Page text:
Steelers 'brushfire' contract situation with T.J. Watt could turn into 'Towering Inferno'
For the time being, Steelers coach Mike Tomlin says he'd be wise to avoid fanning the flames surrounding T.J. Watt's in-person holdout.
On Tuesday, Tomlin was asked how the decision was made to get the star outside linebacker to attend training camp practices but only to do individual drills with no full-contact sessions.
"I'm not going to peel back the curtain in regards to that," Tomlin said. "It's unnecessary and all it does is add to the brushfire. We are just going to focus on the ball."
For now, Tomlin's description of Watt's quasi work stoppage as a "brushfire" is accurate. It's been a storyline at Steelers training camp. But not a major one.
Watt's meager peripheral presence has gotten a few national headlines. But not a ton.
There have been no shots fired from Watt's agent. Steelers coaches and management haven't called him out for sidelining himself. And, to the best of our knowledge, none of his fellow players have raided Watt's locker for cleats like they did Le'Veon Bell's.
Defensive coordinator Keith Butler even went so far as to defend Watt's stance and endorse his strategy.
The criticism Watt has received has been isolated — and ferociously countered by his tenacious fanbase on Twitter.
"Brushfire" could become "Towering Inferno" quickly: Although, it won't take much for this "brushfire" to turn into "The Towering Inferno."
Watt wants a long-term contract. He's slated to make $10 million in 2021 on the fifth year of his first-round entry-level deal. Beyond that, the expectation is that Watt will make somewhere in the neighborhood of Joey Bosa's $27 million annual salary with the Los Angeles Chargers.
Unless Watt gets hit with the franchise tag just like Bell and Bud Dupree did.
Are you starting to feel flames on the 81st floor yet, Mr. Roberts?
Even before then it might start to get warm.
Lots of questions loom: For instance, if Watt and the Steelers don't come to terms by the end of the preseason, what becomes of Watt's strategy then? Does he take the holdout right up to — or through — the Buffalo Bills game to open the regular season? Does he avoid practices altogether throughout the preseason?
Some of you may say, "Yeah. Maybe. So what? He's T.J. Watt. He doesn't need practice."
Really? Because I always hear from coaches and management—and even sometimes players—that months of offseason workouts and weeks of training camp are essential to get players properly conditioned.
After all, wasn't that the excuse last year for all the injuries we saw in the first half of the NFL season? Weren't we blaming jagged offseason workouts and the lack of preseason games for poor conditioning and a rise in injury rates?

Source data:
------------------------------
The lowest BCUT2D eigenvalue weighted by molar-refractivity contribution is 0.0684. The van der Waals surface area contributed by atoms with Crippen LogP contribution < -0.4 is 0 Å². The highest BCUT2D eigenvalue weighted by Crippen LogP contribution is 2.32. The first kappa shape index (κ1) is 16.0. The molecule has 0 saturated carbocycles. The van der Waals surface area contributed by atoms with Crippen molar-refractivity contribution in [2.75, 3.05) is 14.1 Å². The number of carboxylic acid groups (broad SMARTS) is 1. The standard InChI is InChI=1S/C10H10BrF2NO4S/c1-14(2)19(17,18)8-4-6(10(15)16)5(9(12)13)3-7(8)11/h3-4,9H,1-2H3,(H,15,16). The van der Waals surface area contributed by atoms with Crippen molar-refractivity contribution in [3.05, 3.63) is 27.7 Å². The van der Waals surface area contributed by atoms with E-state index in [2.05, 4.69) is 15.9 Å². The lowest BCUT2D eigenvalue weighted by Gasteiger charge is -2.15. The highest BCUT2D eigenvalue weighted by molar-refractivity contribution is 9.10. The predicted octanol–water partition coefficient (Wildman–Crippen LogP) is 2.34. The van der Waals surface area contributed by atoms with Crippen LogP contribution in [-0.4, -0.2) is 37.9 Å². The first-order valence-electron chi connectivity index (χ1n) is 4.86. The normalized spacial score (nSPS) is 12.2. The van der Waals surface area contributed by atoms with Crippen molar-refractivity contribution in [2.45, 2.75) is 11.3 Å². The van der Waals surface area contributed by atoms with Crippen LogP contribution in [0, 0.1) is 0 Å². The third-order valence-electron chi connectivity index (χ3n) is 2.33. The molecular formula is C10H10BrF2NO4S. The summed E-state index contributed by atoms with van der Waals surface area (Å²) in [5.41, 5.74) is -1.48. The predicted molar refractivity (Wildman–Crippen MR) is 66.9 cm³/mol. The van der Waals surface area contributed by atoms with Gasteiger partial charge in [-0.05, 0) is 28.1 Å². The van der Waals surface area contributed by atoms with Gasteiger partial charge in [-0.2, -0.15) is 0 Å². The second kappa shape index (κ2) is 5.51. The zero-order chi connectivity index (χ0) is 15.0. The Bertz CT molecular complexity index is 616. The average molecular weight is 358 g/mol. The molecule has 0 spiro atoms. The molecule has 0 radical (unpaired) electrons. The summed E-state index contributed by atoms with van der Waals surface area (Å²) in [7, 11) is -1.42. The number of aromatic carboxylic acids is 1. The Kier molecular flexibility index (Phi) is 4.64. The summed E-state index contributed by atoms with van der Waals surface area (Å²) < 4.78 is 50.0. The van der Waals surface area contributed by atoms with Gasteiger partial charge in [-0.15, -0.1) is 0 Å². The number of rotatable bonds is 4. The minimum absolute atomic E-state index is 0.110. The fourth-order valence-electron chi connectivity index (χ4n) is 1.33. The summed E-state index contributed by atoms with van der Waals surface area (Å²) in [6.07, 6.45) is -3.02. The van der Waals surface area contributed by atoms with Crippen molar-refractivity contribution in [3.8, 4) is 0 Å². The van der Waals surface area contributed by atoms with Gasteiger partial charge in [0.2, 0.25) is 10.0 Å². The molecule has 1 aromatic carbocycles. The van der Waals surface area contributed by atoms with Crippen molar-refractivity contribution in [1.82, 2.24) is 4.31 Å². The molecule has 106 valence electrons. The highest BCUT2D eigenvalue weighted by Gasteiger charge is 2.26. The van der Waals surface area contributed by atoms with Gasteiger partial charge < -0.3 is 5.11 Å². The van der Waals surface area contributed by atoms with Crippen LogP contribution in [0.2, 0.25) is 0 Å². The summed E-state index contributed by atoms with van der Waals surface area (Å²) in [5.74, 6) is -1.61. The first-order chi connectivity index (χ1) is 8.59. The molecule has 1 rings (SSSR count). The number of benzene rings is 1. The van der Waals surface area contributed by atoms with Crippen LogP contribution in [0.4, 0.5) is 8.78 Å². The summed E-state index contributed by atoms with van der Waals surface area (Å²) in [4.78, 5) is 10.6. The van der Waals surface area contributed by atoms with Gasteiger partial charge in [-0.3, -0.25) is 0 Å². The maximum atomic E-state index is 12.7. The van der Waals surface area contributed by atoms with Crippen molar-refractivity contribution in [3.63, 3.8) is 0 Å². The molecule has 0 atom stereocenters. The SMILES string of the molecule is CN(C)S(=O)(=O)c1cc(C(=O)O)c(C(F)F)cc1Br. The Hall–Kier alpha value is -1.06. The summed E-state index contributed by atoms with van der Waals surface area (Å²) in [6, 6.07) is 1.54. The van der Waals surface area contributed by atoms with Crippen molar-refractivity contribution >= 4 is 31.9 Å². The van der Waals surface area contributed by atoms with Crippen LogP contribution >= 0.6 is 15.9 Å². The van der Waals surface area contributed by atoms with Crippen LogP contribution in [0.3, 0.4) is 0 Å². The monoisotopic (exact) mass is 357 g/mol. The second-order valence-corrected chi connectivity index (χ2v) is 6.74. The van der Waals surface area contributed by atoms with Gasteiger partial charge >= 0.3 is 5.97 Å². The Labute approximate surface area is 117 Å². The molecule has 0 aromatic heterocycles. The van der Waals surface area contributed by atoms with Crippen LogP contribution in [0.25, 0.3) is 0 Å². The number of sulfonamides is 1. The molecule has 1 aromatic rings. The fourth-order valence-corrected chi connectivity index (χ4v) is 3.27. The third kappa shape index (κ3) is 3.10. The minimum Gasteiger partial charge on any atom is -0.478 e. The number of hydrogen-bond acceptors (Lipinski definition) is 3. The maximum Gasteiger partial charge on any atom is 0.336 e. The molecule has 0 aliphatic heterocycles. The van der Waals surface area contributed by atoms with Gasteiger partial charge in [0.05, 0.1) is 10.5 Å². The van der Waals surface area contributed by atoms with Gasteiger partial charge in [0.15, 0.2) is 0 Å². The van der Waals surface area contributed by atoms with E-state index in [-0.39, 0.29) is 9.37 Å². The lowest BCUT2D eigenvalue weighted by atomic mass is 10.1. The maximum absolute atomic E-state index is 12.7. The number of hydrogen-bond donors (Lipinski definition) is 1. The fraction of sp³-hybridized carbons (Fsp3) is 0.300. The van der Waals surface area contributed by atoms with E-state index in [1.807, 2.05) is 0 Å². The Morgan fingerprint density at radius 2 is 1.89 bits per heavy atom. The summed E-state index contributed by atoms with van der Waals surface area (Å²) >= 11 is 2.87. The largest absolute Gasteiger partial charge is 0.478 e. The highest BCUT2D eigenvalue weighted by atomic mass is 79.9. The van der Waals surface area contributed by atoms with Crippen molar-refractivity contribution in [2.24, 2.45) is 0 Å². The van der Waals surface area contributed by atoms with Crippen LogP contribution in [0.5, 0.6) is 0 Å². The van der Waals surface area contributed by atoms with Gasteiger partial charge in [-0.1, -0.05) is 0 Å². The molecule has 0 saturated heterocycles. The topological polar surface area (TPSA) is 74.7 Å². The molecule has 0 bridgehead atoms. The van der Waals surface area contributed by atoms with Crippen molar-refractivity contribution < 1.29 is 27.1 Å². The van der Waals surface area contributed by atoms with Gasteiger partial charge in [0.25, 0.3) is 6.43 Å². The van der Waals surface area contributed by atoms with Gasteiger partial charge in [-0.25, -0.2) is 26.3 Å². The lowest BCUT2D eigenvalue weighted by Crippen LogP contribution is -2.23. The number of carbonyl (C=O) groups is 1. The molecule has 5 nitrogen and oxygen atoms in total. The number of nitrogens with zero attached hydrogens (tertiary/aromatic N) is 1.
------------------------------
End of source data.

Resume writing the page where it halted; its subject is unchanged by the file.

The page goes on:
As I said at the time, that was a dumb argument. I just want to know whether we're being consistent about applying it.
Or if we were going to change our collective tune just because we don't want to ruffle Watt's feathers. The goalposts tend to move on this kind of stuff when it comes to opinion-making about the Steelers in Pittsburgh, you know?
We tend to advance whatever opinion makes us feel better about the hometown team's current situation when it comes to these "either side of the coin" kind of conversations.
When talking about Watt, it's a practical discussion to have, though, since strategically deciding when—and how often—Watt should rest has become an increasing point of debate in Pittsburgh.
A marathon, not a sprint? In that context, does practice conditioning matter? If it doesn't, why should Watt bother to participate next August either even if he does have a contract done by then?
"It's a long process," Watt said July 22. "I am just trying to progress the proper way. ... It's a marathon, not a sprint."
It better not be a sprint. Because I'd hate to have to see Watt take himself out for Cassius Marsh or Quincy Roche in the fourth quarter of a big game against the Cleveland Browns this year.
Spinning it as a positive: At this point, Tomlin is downplaying any off-field distractions or on-field negatives about Watt missing out on preseason games or full-contact team competitions thus far. In fact, Tomlin attempted to spin Watt's non-participation as positive.
"(Watt) is highly conditioned," Tomlin said. "The strength staff is working with him. He's getting in good workdays. The process is running its course."
With Watt's absence, that's given more chances for Tomlin to evaluate newly signed Melvin Ingram and bottom-of-the-roster players who may not need to stick around much longer.
"I'm all eyes on the guys that are working ... Oftentimes you are thinning the herd and getting exposure to others," Tomlin said. "I'm excited about the exposure I've been able to get with Melvin Ingram, for instance, because (Watt) has not been participating. And Melvin has had an opportunity to work with the first group and gain cohesion with those guys."
So, no. There's no reason to break glass in case of emergency regarding the Watt situation yet. Just have a bucket of water ready in case the brushfire continues to burn for the foreseeable future.